Isaiah 1:1 – Intro to Isaiah

Before we wade all the way into the depth of Isaiah, we need to prepare ourselves. To do that, we’re just going to look at Isaiah 1:1 and see a few things that will help us dive into the book next week. This first verse says, “The vision of Isaiah the son of Amoz, which he saw concerning Judah and Jerusalem in the days of Uzziah, Jotham, Ahaz, and Hezekiah, kings of Judah.”

Isaiah Is a Specific Type of Book

The first thing to understand is that Isaiah is a specific type of book. To explain what the next 66 chapters are going to be about, Isaiah leads off saying it’s a vision. With that, this book is automatically set apart as a book of prophecy.

Why is this important to know? Before you read anything, it’s helpful to know what kind of thing it is so you can know how to understand it and what to do with it. You wouldn’t read a mystery novel the same way you read a biography, or a biography the same way you read a collection of poems. It’s good to ask “What am I reading?” before trying to understand it.

Many people think that a prophet is someone who tells the future. While that’s sometimes true, it’s not always accurate. It’s better to understand a prophet as a messenger – someone delivering a message from God to God’s people. God would often send prophets to explain things to His people when they broke His covenant rules, and this is the function of Isaiah.

Isaiah Is Written to a Specific People

Now, you might be thinking, “Okay, this is God’s message to His people a long, long time ago. How is it relevant to me?” That’s a good point. Yes, Isaiah was written “concerning Judah and Jerusalem in the days of Uzziah, Jotham, Ahaz, and Hezekiah” and not to us today. However, that doesn’t mean it’s irrelevant to us.

We do have to understand some historical context to understand what’s going on in this book. Otherwise it’s like walking into the middle of a movie and trying to understand what’s happening. So here’s a quick sketch of the timeline leading up to the book of Isaiah:

  • God created mankind to know, love, honor and be close to Him. But in order to make this relationship real, He gave man the freedom to choose whether or not he would love and honor God or go his own way. Man chose to go his own way, and so brought sin into the world and broke the relationship with God.
  • People began to multiply and fill the earth, filling the world also with sin. So God decided to destroy everyone with a worldwide flood, saving only Noah and his family.
  • People again multiplied, and again so did sin. But this time, God chose to make a special people group through Abraham, out of which one person would come and bless all people. Part of God’s promise to Abraham was also that he would live in a land called Canaan (the Promised Land).
  • Abraham’s grandson Jacob changed his name to Israel. And his family (God’s special people group) ended up in Egypt after Joseph was taken there.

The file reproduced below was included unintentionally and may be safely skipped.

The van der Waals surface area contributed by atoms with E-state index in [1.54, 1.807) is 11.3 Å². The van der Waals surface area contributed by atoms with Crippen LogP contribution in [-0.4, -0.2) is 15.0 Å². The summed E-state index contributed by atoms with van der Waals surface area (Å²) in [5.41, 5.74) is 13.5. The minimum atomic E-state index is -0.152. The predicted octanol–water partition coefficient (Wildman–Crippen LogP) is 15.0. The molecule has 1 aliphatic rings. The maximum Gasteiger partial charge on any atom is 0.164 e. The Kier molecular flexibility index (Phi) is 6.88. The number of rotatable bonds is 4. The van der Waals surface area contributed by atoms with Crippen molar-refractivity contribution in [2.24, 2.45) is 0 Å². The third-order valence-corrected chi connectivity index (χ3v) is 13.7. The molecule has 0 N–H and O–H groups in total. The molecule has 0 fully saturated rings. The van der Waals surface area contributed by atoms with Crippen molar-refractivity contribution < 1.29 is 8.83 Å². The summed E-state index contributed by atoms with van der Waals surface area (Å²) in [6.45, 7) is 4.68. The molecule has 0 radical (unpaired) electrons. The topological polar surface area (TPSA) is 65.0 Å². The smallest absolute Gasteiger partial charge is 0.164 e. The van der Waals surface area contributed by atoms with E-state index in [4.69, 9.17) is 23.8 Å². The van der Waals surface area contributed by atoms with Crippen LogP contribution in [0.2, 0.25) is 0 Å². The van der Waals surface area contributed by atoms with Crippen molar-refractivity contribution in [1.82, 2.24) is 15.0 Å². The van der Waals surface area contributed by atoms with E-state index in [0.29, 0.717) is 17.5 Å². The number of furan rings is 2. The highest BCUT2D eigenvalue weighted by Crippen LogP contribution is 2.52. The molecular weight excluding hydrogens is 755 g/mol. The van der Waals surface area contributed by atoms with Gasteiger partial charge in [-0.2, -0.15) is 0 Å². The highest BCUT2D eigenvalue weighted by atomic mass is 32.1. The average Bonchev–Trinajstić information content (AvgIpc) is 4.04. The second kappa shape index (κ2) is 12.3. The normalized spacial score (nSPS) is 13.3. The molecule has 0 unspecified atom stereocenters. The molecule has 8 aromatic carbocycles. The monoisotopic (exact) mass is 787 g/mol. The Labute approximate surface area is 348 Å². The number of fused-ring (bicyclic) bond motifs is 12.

• The Israelites eventually became slaves in Egypt, though. So God picked out Moses to lead them out of slavery into the Promised Land.
  • Initially, the nation of Israel in the Promised Land was ruled by judges, but then they chose to have kings. After King Solomon, the kingdom split into two kingdoms: Israel and Judah. And the capital of this split, torn-up kingdom was Jerusalem. This is where Isaiah was.
  • At the time when Isaiah was doing his ministry, Judah was on the verge of being conquered by Assyria.

Isaiah Is Relevant to Us

Yes, the book of Isaiah was written to a specific people in a specific historical time. However, it’s not irrelevant to us for two reasons:

  1. The “younger sibling advantage.” Younger siblings learn a lot from their older siblings’ mistakes, as well as from their own. We are sort of like Judah’s little brother here. Reading Isaiah is like listening at the door to a father-son chat that God had with Judah back then. We’re going to learn a lot about what God wants for His people.
  2. Isaiah is quoted a lot in the New Testament. New Testament writers quoted Isaiah a lot, and clearly felt it was relevant to the events of Jesus Christ. In fact, we may not be able to fully understand Jesus without knowing what is written in Isaiah.

So, through reading Isaiah, we’ll learn a lot about God and what He wants for His people. We’ll also come to understand Jesus Christ and what it means to be a Christian more fully.

Isaiah Is Confrontational

One additional thing we should know to prepare ourselves is that Isaiah is a confrontational book. So as we receive it, we will be challenged to face any ongoing, unrepentant sin in our lives. We’ll be challenged to break down patterns of sin that we may never even think about. This is really good, but it can be really uncomfortable.

Let’s ask God to soften our hearts as we approach Isaiah. Let’s expect God to reveal to us ways in which He wants us to change and grow spiritually.

Discussion Starters

  • What does it mean that Isaiah is a book of prophecy? Why is this important?
  • What is the historical context of Isaiah?
  • How is this book relevant to us?

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